An anti-government protester stands near a teargas cloud during clashes against Venezuela’s security forces in Caracas. (Alejandro Cegarra/For The Washington Post)

In the cramped hillside slums where they once adored Hugo Chávez, hungry families now jeer and bang pots at the man struggling in his shadow, President Nicolás Maduro.

Chávez, a master showman who promised his country a socialist “revolution,” loved to wade through crowds of poor Venezuelans, blowing kisses and dispensing hugs. But when his successor has ventured out in public in recent months, he’s been pelted with eggs and chased by angry mobs. 

“Maduro is so different,” said Irene Castillo, 26, who lives in El Guarataro, a tough neighborhood not far from the presidential palace. She voted for Maduro in 2013 when Chávez died after 14 years in power. But no one on Castillo’s block supports the government anymore, she said. “Now, those who remain ‘chavistas’ are just the radicals.” 

As the country’s bloody, volatile, month-old protest movement hardens into a prolonged standoff between demonstrators and the government, the loyalties of poorer Venezuelans like Castillo have become a swing factor in determining whether the president will survive.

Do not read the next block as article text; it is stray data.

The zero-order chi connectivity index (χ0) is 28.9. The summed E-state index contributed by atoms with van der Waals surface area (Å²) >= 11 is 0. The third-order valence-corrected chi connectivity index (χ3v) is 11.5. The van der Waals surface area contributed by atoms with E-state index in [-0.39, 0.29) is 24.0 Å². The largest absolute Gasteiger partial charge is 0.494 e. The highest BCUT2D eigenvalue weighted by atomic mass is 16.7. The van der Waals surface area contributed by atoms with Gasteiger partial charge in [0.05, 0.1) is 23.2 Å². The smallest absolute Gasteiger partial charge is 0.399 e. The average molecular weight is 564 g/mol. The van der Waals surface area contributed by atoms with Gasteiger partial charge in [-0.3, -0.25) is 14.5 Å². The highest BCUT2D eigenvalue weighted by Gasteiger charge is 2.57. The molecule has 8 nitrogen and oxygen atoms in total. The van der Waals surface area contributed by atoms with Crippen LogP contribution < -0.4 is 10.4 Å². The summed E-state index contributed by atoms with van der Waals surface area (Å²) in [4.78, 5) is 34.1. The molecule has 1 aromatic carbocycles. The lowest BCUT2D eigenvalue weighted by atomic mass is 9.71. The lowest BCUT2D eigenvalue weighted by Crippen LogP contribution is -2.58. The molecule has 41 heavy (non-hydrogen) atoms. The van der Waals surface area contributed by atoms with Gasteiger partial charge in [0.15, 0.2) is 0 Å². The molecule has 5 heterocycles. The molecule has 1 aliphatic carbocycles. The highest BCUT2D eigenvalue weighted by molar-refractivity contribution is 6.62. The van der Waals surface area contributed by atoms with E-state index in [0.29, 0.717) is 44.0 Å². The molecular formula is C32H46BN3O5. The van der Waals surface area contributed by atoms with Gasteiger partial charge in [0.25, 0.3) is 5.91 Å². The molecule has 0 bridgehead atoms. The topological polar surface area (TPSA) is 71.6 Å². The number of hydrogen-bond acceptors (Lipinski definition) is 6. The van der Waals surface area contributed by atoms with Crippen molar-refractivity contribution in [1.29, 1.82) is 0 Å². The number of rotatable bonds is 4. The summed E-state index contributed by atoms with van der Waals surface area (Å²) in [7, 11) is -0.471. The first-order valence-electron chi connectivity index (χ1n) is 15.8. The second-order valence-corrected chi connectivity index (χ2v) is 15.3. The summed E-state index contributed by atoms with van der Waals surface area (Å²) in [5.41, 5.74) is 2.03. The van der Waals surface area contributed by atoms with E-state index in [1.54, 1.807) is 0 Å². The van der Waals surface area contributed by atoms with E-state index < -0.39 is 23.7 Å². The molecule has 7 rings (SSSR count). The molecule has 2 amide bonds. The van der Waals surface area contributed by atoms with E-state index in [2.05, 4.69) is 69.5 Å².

The thousands of demonstrators pouring into the streets in recent weeks are mostly middle class, outraged by Venezuela’s economic collapse and the government’s increasingly authoritarian rule. But Venezuelans from longtime chavista strongholds are starting to join them, at considerable risk. Residents of Castillo’s neighborhood protested openly against Maduro for the first time last week.

(Irvin Josue/Instagram)

Pro-government block captains in neighborhoods like El Guarataro have responded by threatening to deny food rations to those who march with the opposition or fail to join pro-Maduro rallies. Militia groups armed by the government and known as “colectivos” are deployed to intimidate would-be defectors and are suspected in the deaths of several protesters.  

As the confrontation escalates, many other destitute Venezuelans remain on the sidelines, disillusioned with Maduro but unpersuaded by his opponents, or too busy looking for food to join a march. 

Aside from a military revolt, there is perhaps nothing Maduro fears more than a rebellion spreading through the neighborhoods that long backed Chávez. There are signs it’s already happening.

On several occasions this month, a pattern has emerged in which mostly middle-class Venezuelans and student activists swarm the capital’s main highway during the day, while poorer residents stage smaller protests in their neighborhoods at night, some of which have degenerated into chaos and looting.